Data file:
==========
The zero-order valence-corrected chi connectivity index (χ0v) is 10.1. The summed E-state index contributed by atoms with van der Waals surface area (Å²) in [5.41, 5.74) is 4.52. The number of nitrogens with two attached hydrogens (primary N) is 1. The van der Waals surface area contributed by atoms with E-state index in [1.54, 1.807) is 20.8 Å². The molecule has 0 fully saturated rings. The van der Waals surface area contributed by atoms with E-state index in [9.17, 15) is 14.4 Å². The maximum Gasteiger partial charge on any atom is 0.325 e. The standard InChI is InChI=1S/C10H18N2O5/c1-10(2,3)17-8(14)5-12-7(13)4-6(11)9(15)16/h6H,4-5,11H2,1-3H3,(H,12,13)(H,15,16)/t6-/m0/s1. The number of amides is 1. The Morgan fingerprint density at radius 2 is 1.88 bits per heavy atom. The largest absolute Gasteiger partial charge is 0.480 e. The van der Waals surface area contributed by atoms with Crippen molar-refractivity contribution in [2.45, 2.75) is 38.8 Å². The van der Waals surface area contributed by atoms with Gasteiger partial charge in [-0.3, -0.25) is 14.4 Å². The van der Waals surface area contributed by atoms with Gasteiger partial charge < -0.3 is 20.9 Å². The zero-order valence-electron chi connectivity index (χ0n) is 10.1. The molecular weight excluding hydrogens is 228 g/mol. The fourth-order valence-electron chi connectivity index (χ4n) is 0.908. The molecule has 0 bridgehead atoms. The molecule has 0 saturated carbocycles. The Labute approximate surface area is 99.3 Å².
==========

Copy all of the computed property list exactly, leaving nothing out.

The zero-order valence-corrected chi connectivity index (χ0v) is 10.1. The summed E-state index contributed by atoms with van der Waals surface area (Å²) in [5.41, 5.74) is 4.52. The number of nitrogens with two attached hydrogens (primary N) is 1. The van der Waals surface area contributed by atoms with E-state index in [1.54, 1.807) is 20.8 Å². The molecule has 0 fully saturated rings. The van der Waals surface area contributed by atoms with E-state index in [9.17, 15) is 14.4 Å². The maximum Gasteiger partial charge on any atom is 0.325 e. The standard InChI is InChI=1S/C10H18N2O5/c1-10(2,3)17-8(14)5-12-7(13)4-6(11)9(15)16/h6H,4-5,11H2,1-3H3,(H,12,13)(H,15,16)/t6-/m0/s1. The number of amides is 1. The Morgan fingerprint density at radius 2 is 1.88 bits per heavy atom. The largest absolute Gasteiger partial charge is 0.480 e. The van der Waals surface area contributed by atoms with Crippen molar-refractivity contribution in [2.45, 2.75) is 38.8 Å². The van der Waals surface area contributed by atoms with Gasteiger partial charge in [-0.3, -0.25) is 14.4 Å². The van der Waals surface area contributed by atoms with Gasteiger partial charge < -0.3 is 20.9 Å². The zero-order valence-electron chi connectivity index (χ0n) is 10.1. The molecular weight excluding hydrogens is 228 g/mol. The fourth-order valence-electron chi connectivity index (χ4n) is 0.908. The molecule has 0 bridgehead atoms. The molecule has 0 saturated carbocycles. The Labute approximate surface area is 99.3 Å².